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Subject Re: unit testing Struts2 application (with Spring and Hibernate)
Date Sun, 19 Jul 2009 10:23:28 GMT

[The standard?diclaimer that it is not a popularity contest and nothing that does the job
for you is wrong.]
Would you not agree that if you are going to mock up the framework the simulation of S2 of
highest fidelity is S2 itself.
IMHO?you are digging a swimming pool by the ocean to test your yatch.
I am not familiar with Selenium but anything you can do with JUnit you can do in JWebUnit
since it is just
JUnit with more libraries.

I took your route or instantiating parts of S2 in standard JUnit tests and run into trouble
when I moved
from 2,0,x to 2,1,x due to changes in the framework. It is a bummer when you switch versions
and find
the tests are dead.

-----Original Message-----
From: Greg Lindholm <>
To: Struts Users Mailing List <>
Sent: Sat, Jul 18, 2009 3:00 am
Subject: Re: unit testing Struts2 application (with Spring and Hibernate)

> > >
> > > IMO that's outside the purview of unit testing, though--by definition
> > > this describes integration testing: the testing of an action along with
> > > the framework.
> > >
> > > There's nothing *wrong* with doing that testing, I just don't think
> it's
> > > the same thing as unit testing: independently testing the smallest bits
> > > of functionality.
> > >
> > > JUnit can be used for that kind of testing too (and I do, sometimes),
> > > but once I'm at that point I generally figure I might as well just be
> > > doing client-focused testing and testing the output of my results. I
> > > also use Selenium, although I may switch back to using a layer I wrote
> > > on top of Watir.
> > >
> > > Dave
> > >
> >
> > Not to throw weight around, but it is sort of curious to me that the
> three
> > struts committers who chimed in all agreed that tip-to-tail integration
> > testing in JUnit is not worth the effort. I only bring it up because,
> IMO,
> > struts 2 is one of the best-unit-tested products I've ever worked on. I
> think
> > Dave, Musachy and myself are biased against tip-to-tail in JUnit because
> in
> > Struts 2, we have a guideline to unit test all bugfixes and new
> functionality.
> > That being so, all three of us have probably come across situations where
> > writing the unit test is 500x harder than writing the fix :)
> >
> > Dave does a good job of making the point I tried to make earlier,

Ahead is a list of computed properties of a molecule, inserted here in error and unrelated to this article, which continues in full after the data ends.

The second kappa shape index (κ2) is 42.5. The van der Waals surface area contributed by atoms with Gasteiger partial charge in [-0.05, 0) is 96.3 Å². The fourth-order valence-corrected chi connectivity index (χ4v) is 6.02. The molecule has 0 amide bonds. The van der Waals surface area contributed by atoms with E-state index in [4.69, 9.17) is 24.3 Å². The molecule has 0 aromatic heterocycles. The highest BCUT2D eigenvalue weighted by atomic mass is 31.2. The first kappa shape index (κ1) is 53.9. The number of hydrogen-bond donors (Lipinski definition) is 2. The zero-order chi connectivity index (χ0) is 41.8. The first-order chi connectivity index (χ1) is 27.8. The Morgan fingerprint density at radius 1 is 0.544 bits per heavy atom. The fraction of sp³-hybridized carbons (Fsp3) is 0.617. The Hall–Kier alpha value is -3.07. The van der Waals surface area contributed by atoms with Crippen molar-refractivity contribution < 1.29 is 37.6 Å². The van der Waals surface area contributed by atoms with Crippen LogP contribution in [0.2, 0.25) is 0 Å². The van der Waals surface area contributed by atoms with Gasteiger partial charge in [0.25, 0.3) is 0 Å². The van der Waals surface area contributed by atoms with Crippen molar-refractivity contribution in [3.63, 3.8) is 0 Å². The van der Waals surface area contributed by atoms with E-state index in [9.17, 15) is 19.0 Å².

> tip-to-tail
> > testing is better looked at as an integration test and it becomes much
> easier
> > to deal with as an integration test. If you are unfamiliar with selenium,
> it
> > is worth learning. One of the posters earlier mentioned that he didn't
> want to
> > learn another testing framework when he already knows JUnit. Selenium is
> nice
> > because it runs right in the browser (IE and Firefox) and runs though a
> set of
> > VB-like instructions... Things like - open this url, look for this text,
> click
> > this link and then make sure this text exists. IMO, if you want to make
> sure
> > th
at your action renders the appropriate result, this is way better than
> > trying to coax the framework by bootstrapping it with mocks then figuring
> out a
> > way to retrieve the rendered result. As an added bonus, it is possible to
> get
> > maven to launch selenium tests, so you can get full unit and integration
> > testing out of your CI if you are willing to put forth the effort.
> >
> > To drive the point home further, I would add that the Dojo plugin
> probably
> > would have been more stable if we had taken the selenium approach (that
> is
> > being employed with the slowly moving jquery plugin).
> >
> > -Wes
> >

Not to pick on anyone but this isn't really a popularity contest. Different
situations have different needs and there is no reason to suggest that one
solution will work best for everyone.

At a large shop naming something "unit testing" vs "integration testing"
maybe important as it can determined who's job it is to do the work.  But at
a small shop, like I'm at, it makes no difference, it's all just testing and
it's the developers job.  So for me, whatever way is easiest, quickest and
gets the job done wins.

It took some work at first to figure out how to tests actions with the full
stack with junit but now that I have the plumbing figured out it's very easy
to add tests as actions are added. With junit I can easily set the database
to a know state before each test, or use mocks to simulate hard to setup
edge conditions (how easy is that to do with selenium?)  Plus it's easy to
jun junit with code coverage so I can see code isn't being covered. And, as
another already pointed out, junit is fast and convienent, 2 clicks from
inside Eclipse.

I do think it is great to see that the industry (at least those on this
list) recognizes the importance of automated testing and that with Struts
you have ability to test at the isolated pojo detail level all the way
through full blow integration testing.

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